Change is slow, but it’s possible


To the Editor:

Immigration and a poor national and world economy are two crucial issues which affect people on‑Island, off‑Island and around the world, but here on a small Island the economic fight for too few jobs takes place in a small area where personal privacy is at a minimum.

I see the tensions between Brazilians and Islanders as a multicultural fight for a place in the sun by the working and middle classes who are not at all certain that their hard work will earn them a better life ahead.

Doug Cabral wrote a fine overview of laws which might ease these tensions but nowhere in the letters that followed or comments I viewed on the net did a discussion of ethics and attitudes between the groups come up for much copy. Laws do not prevent and save us from prejudice, and prejudice is the present ill will circulating on the Island.

Granted, our government under Bush and Obama have been negligent in providing laws which might help solve these problems. Our Constitution was formed to make an ordinary citizen’s life better and to protect us. I no longer believe that most of our elected officials follow this line of reasoning, and I don’t absolve them of their abandonment of the people who elect them.

In the matter of immigration, many who would make worthy citizens are left to beg to get in and others get in who are unworthy. That is why (aside from my strong dislike of our present national government) I do not support a pan‑immigration bill for all illegals now in the country. People differ as individuals in the human race, not as mass groups. We have to have some kind of selection made to bar criminals and terrorists and psychotics from entering the U.S. That is only common sense.

It is also common sense to realize that Brazilians and Islanders are members of the same human race and have more than a little in common. Both groups are uneasy on our Island, and both share many common tensions. For one, it is not pleasant to live furtively and in fear unless one is well on the road to full citizenship. And for the other, it is not pleasant to fear moving off an Island that one loves because there is little or no work. The article in the MV Times of July 4 underscored the long and expensive road to become a voting citizen. It is also a long and expensive road to stay on MV without a good job. Since the lack of sound immigration laws and the poor world economy has put the two MV groups in a spot together, I think the two groups should stop fighting and abandon our present backbiting. Give raw, unprofitable prejudice a rest in favor of common sense.

As an Island we have known prejudice before and overcome it, if I’m not wrong. I believe that Oak Bluffs is historically cited as the first peacefully integrated racial community in the U.S. In the early 1900s, Irish were hated in Massachusetts. My Scotch‑Canadian Grandma came down to Boston and then to MV to marry. Her red hair and blue eyes often identified her as Irish, and once she had stones thrown at her in Cambridge.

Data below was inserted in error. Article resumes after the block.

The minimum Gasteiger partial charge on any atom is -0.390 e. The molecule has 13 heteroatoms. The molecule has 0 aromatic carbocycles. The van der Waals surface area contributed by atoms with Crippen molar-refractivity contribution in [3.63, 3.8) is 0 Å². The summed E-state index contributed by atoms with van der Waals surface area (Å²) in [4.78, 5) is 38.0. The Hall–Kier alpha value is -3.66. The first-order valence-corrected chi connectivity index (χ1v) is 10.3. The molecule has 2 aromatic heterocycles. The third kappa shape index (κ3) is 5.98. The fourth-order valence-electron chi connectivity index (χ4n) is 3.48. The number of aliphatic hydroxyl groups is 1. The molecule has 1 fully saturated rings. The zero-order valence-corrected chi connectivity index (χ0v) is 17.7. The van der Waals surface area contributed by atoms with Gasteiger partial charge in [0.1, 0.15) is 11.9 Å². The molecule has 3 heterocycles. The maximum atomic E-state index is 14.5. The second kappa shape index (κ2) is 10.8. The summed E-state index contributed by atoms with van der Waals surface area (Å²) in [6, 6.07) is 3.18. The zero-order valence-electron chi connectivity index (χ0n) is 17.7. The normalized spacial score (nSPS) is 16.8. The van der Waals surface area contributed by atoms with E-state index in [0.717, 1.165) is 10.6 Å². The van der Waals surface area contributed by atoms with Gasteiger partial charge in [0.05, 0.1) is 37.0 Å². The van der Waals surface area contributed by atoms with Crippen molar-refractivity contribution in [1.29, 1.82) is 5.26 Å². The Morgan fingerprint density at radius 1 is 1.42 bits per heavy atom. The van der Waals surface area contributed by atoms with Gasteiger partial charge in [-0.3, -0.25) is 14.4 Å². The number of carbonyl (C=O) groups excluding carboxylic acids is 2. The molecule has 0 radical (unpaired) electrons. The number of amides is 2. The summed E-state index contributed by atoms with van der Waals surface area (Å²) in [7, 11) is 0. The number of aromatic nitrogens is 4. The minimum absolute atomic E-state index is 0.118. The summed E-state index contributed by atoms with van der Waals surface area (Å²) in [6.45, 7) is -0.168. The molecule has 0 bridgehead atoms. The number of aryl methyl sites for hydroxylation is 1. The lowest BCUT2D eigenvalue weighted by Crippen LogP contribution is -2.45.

Within my family her husband forbade her to attend the Catholic Church with their children. She dropped the Mary from her name. In turn, though, as I was growing up in Tisbury, she warned me against marrying Portuguese from the Azores (black blood might show up) and this was a common alert to all nice Island girls.

In college at McGill in Montreal, I was amazed to find the bitterness between French and English, but a bi‑culture Quebec thrives. In Chicago, I helped desegregate restaurants and had my first hospitalization in the black section of the hospital because I “was a student and didn’t mind.” For many civic issues I left my children and traveled all night on buses, was gassed by Nixon’s troops coming across the Washington Monument ground, demonstrated against the war in Vietnam, worked to get South Boston black children bused to Hingham and Cohasset for a good education, a program that exists today. We had an epitaph painted in black on my house in Cohasset, citing the minority group I had married into. Prejudice and hate are truly ugly. In the 80s I traveled across Connecticut for “Women’s, Women’s Worth” a task force for the American Association of University Women, still raising a family.

To both groups fighting for a place in the world at present on MV, I can state that change does come but often it’s very slow. Prejudice never works to change social conditions in a good way. All registered citizens, Islanders, and others should bombard their state and national legislators with calls and letters and demonstrations to pay attention to our immigration situation. And to the Brazilian people who hope to become our new citizens: Please try to understand the ethics and culture of this small Island and be respectful of our traditions. Be glad that you are here. We are mostly nice people.

Roberta Mendlovitz

Vineyard Haven